Michael Charlesworth

Movement and Mercantile Morality at Stourhead
Michael Charlesworth

Rather more strongly than it does the theme of Aeneid, the garden at Stourhead provides iconography and a setting that is related to the myth of Hercules, and specifically the Herculean Judgement, or Choice, between vice and virtue. What is particularly interesting is that the garden uses inscriptions to engage the visitor in an intersubjective exchange in order to stage the mythic Herculean choice more effectively. The choice between vice and virtue was often refigured in bourgeois eighteenth-century England into a choice between industry and idleness. Epistolary evidence from the garden’s main maker, Henry Hoare II, shows him conceiving the visitor’s experience of the garden precisely in terms of the garden being a staging of the rewards of industry that cannot be possessed or made by the idle.

My paper also takes the opportunity to build on last year’s exceptionally interesting symposium, by examining the extent of the reliance on the Herculean Choice as an emblematic iconography by bourgeois Britain. While its use can be traced through Coleridge to George Eliot’s novel Adam Bede (1859), which is set during the Napoleonic emergency, the question of industry/idleness continues as a prime element of ideology in the perpetual debate in the West over the appropriate level of welfare that a nation should provide for its citizens. Hoare’s early contribution to this debate is remarkable for its staging of the debate within a setting that has until recently been the exclusive resort of the wealthy, but is now open to all on payment of a small fee.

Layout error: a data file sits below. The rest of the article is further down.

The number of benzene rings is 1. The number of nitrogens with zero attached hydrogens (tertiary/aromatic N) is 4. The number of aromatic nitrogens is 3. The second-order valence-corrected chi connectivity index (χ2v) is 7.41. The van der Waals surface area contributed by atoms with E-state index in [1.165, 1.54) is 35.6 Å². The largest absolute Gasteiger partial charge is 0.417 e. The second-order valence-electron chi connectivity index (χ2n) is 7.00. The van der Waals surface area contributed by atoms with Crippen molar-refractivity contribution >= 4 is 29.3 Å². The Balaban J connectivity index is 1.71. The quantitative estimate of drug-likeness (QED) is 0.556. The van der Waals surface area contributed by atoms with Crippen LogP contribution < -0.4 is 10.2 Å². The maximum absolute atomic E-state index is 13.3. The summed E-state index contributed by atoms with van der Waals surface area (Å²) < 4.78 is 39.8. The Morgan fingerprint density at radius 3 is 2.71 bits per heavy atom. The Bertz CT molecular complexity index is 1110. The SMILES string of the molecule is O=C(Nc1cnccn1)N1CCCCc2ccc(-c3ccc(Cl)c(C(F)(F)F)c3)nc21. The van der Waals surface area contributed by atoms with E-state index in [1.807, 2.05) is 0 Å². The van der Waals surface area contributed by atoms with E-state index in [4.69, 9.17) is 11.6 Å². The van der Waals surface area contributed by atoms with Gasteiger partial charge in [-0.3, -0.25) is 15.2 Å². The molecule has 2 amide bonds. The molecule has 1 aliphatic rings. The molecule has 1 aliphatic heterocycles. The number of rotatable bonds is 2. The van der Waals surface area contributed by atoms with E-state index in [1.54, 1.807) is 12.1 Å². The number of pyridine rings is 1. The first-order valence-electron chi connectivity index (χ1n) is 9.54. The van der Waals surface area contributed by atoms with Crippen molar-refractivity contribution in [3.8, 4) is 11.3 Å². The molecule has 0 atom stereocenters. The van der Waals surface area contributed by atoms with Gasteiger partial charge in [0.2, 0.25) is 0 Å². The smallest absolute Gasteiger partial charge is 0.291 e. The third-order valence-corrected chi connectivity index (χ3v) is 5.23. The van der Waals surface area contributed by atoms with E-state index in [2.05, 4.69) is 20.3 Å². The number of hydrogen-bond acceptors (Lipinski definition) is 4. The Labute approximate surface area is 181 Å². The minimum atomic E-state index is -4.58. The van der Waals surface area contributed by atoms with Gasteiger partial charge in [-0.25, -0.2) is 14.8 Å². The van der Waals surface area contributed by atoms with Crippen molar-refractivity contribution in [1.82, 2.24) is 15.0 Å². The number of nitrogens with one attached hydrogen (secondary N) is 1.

Michael Charlesworth is associate professor of art history at the University of Texas at Austin. He is author of The English Garden, 1550-1910: Literary sources and documents (1993) and of a forthcoming three-volume study, The Gothic Revival, 1720-1870. He has published essays on the garden of Alexander Pope, gardens of Jacobite conspirators, Uvedale Price and the Picturesque, photography by Gertrude Jekyll, Ian Hamilton Finlay’s and the film-maker Derek Jarman’s gardens. His published research interests range fairly broadly in cultural history, to embrace nineteenth-century photography, panoramic representation, mapping, and book illustration. He currently serves as reviews editor of Word & Image.


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